The question which came immediately to mind for me was that if that $2 million is the only money that can be (anecdotally) accounted for, surely someone must be wondering where the rest of the $7 - $12 billion dollars of cash ended up ?

Apple Energy ?  

Posted by Big Gav in ,

Apparently the electric vehicle recharging market isn't enough to keep Apple amused - ReNew Economy reports they may also be looking to start selling electricity as well - Apple’s energy bombshell: Why it may sell you electricity.

Perhaps when they look down the highway at Tesla they see the future is about a lot more than phones and ipads...

The rise of electric vehicle power demand  

Posted by Big Gav in ,

The recent Bloomberg report on peak fossil fuel consumption was based on data in the latest BNEF New Energy Outlook.

Another snippet of interesting information that I didn't note in the earlier post is the estimates for rising electrical power demand due to the switch from oil fuelled vehicles to electric powered vehicles - BNEF estimates that the rise of electric vehicles will add over 2,700TWh of power demand to 2040.

Seven climate records set so far in 2016  

Posted by Big Gav in

The Guardian has a report on the record breaking temperatures of the past year Seven climate records set so far in 2016.

1. The Arctic had its warmest winter on record in 2015-16
2. Since October every month has been the hottest on record
3. India's hottest day ever - 51 degrees
4. Alaska's warmest spring ever
5. Carbon dioxide levels pass 400ppm
6. Australia recorded its warmest autumn on record in 2016
7. 2016 has seen mass bleaching on the Great Barrier Reef

NASA Unveils Plans for Electric-Powered Plane  

Posted by Big Gav in

The NY Times has an article on NASA's plans for an all-electric airplane designated as X-57. The agency hopes the technology can be incorporated into general aviation and commuter aircraft - NASA Unveils Plans for Electric-Powered Plane.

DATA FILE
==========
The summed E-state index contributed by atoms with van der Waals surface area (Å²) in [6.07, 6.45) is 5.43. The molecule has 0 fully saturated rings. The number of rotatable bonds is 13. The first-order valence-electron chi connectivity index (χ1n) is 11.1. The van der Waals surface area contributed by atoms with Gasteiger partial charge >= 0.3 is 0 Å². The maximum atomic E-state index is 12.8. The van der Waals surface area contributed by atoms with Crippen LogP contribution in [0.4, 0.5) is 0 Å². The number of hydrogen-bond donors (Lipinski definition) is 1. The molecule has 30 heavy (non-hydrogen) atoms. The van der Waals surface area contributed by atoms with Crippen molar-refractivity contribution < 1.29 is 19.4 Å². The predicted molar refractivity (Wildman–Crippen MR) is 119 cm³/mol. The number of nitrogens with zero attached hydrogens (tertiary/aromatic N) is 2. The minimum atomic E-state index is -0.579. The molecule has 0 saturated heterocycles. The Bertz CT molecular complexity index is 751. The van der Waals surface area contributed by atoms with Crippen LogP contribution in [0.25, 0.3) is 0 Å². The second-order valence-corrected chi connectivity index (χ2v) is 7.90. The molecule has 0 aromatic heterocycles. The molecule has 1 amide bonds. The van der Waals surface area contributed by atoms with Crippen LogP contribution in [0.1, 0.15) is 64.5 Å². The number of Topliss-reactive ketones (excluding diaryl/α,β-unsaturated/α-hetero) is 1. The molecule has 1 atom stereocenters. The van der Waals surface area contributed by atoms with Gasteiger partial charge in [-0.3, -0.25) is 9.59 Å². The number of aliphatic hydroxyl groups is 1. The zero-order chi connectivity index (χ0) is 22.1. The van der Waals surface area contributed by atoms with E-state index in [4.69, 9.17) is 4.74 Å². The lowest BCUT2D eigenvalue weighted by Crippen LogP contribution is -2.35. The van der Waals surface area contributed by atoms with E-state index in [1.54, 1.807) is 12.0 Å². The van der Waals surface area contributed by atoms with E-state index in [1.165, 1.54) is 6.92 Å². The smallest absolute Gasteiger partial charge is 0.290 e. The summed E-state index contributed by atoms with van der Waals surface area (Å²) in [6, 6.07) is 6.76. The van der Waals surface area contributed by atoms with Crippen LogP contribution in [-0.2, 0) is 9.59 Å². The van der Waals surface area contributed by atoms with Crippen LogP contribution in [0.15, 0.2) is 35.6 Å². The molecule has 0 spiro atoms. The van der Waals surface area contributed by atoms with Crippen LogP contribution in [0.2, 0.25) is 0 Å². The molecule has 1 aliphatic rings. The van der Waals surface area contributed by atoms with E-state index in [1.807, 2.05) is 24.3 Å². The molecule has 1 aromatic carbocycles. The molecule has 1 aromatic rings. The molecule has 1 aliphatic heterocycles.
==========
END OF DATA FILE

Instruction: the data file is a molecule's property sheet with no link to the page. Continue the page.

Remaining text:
The World Nears Peak Fossil Fuels for Electricity  

Posted by Big Gav in , , ,

Bloomberg New Energy Finance has a new forecast that plots out global power markets for the next 25 years. The article dubs this "peak fossil fuels - a turnabout that's happening not because we're running out of coal and gas, but because we're finding cheaper alternatives" - The World Nears Peak Fossil Fuels for Electricity.

The report notes that demand is peaking ahead of schedule because electric cars and affordable battery storage for renewable power are arriving faster than expected.

The report highlights a number of major trends:

1. There Will Be No Golden Age of Gas
2. Renewables Attract $7.8 Trillion in investment up to 2040
3. Electric Cars Rescue Power Markets
4. Batteries Join the Grid
5. Solar and Wind Prices Plummet
6. Renewable energy technology keeps improving - Capacity Factors Go Wild
7. India is the New Polluter to Worry About

100 miles per gallon ? The Hybrid Stirling Engine  

Posted by Big Gav in ,

KHOU has a (confused) report on a Texas man who is experimenting with adding a Stirling engine to a hybrid car - San Antonio man has engine that gets 100 mpg.

How future-proof are the ideas of Buckminster Fuller ?  

Posted by Big Gav in

New Scientist has a review of a book on Bucky Fuller by Jonathon Keats, entitled "You Belong to the Universe: Buckminster Fuller and the future" - How future-proof are the ideas of Buckminster Fuller ?.

Chapter by chapter, Keats asks how the future has served Fuller’s ideas on city planning, transport, architecture, education. It’s a risky scheme, because it invites you to set Fuller’s visions up simply to knock them down again with the big stick of hindsight. But Keats is far too canny for that trap. He puts his subject into context, works hard to establish what would and would not be reasonable for him to know and imagine, and explains why the history of built and manufactured things turned out the way it has, sometimes fulfilling, but more often thwarting, Fuller’s vision.

It’s going to be a wild ride in the global lithium market  

Posted by Big Gav in , ,

RENew Economy has a look at the forecast demand for lithium worldwide as demand for electric vehicles and energy storage ramps up - It’s going to be a wild ride in the global lithium market.